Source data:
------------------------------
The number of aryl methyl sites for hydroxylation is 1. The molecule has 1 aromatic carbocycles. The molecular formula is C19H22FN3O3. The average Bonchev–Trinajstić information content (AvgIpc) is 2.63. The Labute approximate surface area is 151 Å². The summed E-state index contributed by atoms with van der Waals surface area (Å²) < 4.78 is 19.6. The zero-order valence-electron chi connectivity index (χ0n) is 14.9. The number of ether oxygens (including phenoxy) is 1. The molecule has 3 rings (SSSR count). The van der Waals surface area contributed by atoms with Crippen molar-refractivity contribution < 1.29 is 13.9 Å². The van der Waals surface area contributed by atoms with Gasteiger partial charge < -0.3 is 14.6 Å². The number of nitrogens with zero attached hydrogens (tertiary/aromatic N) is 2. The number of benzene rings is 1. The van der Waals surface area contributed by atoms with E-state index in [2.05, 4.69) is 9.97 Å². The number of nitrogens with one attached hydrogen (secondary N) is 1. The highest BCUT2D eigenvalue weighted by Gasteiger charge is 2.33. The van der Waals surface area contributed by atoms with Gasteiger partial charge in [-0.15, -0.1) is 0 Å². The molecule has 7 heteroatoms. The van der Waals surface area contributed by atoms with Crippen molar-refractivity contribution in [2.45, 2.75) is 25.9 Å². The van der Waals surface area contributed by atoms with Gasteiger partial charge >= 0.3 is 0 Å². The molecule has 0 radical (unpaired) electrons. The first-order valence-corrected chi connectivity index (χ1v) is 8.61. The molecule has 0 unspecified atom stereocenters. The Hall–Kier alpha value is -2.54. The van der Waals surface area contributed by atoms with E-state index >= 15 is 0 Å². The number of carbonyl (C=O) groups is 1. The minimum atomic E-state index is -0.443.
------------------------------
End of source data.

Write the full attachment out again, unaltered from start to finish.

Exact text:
The number of aryl methyl sites for hydroxylation is 1. The molecule has 1 aromatic carbocycles. The molecular formula is C19H22FN3O3. The average Bonchev–Trinajstić information content (AvgIpc) is 2.63. The Labute approximate surface area is 151 Å². The summed E-state index contributed by atoms with van der Waals surface area (Å²) < 4.78 is 19.6. The zero-order valence-electron chi connectivity index (χ0n) is 14.9. The number of ether oxygens (including phenoxy) is 1. The molecule has 3 rings (SSSR count). The van der Waals surface area contributed by atoms with Crippen molar-refractivity contribution < 1.29 is 13.9 Å². The van der Waals surface area contributed by atoms with Gasteiger partial charge < -0.3 is 14.6 Å². The number of nitrogens with zero attached hydrogens (tertiary/aromatic N) is 2. The number of benzene rings is 1. The van der Waals surface area contributed by atoms with E-state index in [2.05, 4.69) is 9.97 Å². The number of nitrogens with one attached hydrogen (secondary N) is 1. The highest BCUT2D eigenvalue weighted by Gasteiger charge is 2.33. The van der Waals surface area contributed by atoms with Gasteiger partial charge in [-0.15, -0.1) is 0 Å². The molecule has 7 heteroatoms. The van der Waals surface area contributed by atoms with Crippen molar-refractivity contribution in [2.45, 2.75) is 25.9 Å². The van der Waals surface area contributed by atoms with Gasteiger partial charge >= 0.3 is 0 Å². The molecule has 0 radical (unpaired) electrons. The first-order valence-corrected chi connectivity index (χ1v) is 8.61. The molecule has 0 unspecified atom stereocenters. The Hall–Kier alpha value is -2.54. The van der Waals surface area contributed by atoms with E-state index >= 15 is 0 Å². The number of carbonyl (C=O) groups is 1. The minimum atomic E-state index is -0.443.